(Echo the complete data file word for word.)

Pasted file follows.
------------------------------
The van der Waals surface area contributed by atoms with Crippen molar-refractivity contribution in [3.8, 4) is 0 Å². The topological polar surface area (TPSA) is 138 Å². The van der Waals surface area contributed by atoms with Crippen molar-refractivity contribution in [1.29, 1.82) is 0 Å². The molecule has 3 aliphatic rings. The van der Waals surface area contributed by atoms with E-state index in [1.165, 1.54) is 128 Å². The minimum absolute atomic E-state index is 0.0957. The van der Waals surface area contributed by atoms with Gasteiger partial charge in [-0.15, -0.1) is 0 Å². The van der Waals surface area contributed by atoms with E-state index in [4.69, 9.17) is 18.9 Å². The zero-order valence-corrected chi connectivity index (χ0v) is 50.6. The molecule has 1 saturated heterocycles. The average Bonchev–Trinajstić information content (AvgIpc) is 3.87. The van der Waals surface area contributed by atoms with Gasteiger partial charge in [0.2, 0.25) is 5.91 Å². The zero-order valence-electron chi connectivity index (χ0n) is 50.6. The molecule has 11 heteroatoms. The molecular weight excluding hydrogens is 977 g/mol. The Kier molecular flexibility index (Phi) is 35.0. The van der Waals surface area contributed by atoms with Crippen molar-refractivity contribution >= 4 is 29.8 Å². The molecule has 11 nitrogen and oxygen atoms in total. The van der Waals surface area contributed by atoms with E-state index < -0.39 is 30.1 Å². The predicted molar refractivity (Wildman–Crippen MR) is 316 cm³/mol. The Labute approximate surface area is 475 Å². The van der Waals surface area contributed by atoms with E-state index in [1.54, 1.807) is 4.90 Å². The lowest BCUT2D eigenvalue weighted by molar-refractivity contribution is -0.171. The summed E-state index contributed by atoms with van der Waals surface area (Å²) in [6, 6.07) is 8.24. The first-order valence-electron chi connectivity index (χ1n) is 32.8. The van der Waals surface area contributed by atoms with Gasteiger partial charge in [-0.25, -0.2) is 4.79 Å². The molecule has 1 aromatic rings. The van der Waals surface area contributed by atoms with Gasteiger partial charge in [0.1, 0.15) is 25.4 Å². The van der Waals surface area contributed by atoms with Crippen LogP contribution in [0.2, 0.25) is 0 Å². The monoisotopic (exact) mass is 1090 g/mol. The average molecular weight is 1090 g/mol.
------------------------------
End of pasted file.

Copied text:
The van der Waals surface area contributed by atoms with Crippen molar-refractivity contribution in [3.8, 4) is 0 Å². The topological polar surface area (TPSA) is 138 Å². The van der Waals surface area contributed by atoms with Crippen molar-refractivity contribution in [1.29, 1.82) is 0 Å². The molecule has 3 aliphatic rings. The van der Waals surface area contributed by atoms with E-state index in [1.165, 1.54) is 128 Å². The minimum absolute atomic E-state index is 0.0957. The van der Waals surface area contributed by atoms with Gasteiger partial charge in [-0.15, -0.1) is 0 Å². The van der Waals surface area contributed by atoms with E-state index in [4.69, 9.17) is 18.9 Å². The zero-order valence-corrected chi connectivity index (χ0v) is 50.6. The molecule has 1 saturated heterocycles. The average Bonchev–Trinajstić information content (AvgIpc) is 3.87. The van der Waals surface area contributed by atoms with Gasteiger partial charge in [0.2, 0.25) is 5.91 Å². The zero-order valence-electron chi connectivity index (χ0n) is 50.6. The molecule has 11 heteroatoms. The molecular weight excluding hydrogens is 977 g/mol. The Kier molecular flexibility index (Phi) is 35.0. The van der Waals surface area contributed by atoms with Crippen molar-refractivity contribution >= 4 is 29.8 Å². The molecule has 11 nitrogen and oxygen atoms in total. The van der Waals surface area contributed by atoms with E-state index < -0.39 is 30.1 Å². The predicted molar refractivity (Wildman–Crippen MR) is 316 cm³/mol. The Labute approximate surface area is 475 Å². The van der Waals surface area contributed by atoms with E-state index in [1.54, 1.807) is 4.90 Å². The lowest BCUT2D eigenvalue weighted by molar-refractivity contribution is -0.171. The summed E-state index contributed by atoms with van der Waals surface area (Å²) in [6, 6.07) is 8.24. The first-order valence-electron chi connectivity index (χ1n) is 32.8. The van der Waals surface area contributed by atoms with Gasteiger partial charge in [-0.25, -0.2) is 4.79 Å². The molecule has 1 aromatic rings. The van der Waals surface area contributed by atoms with Gasteiger partial charge in [0.1, 0.15) is 25.4 Å². The van der Waals surface area contributed by atoms with Crippen LogP contribution in [0.2, 0.25) is 0 Å². The monoisotopic (exact) mass is 1090 g/mol. The average molecular weight is 1090 g/mol.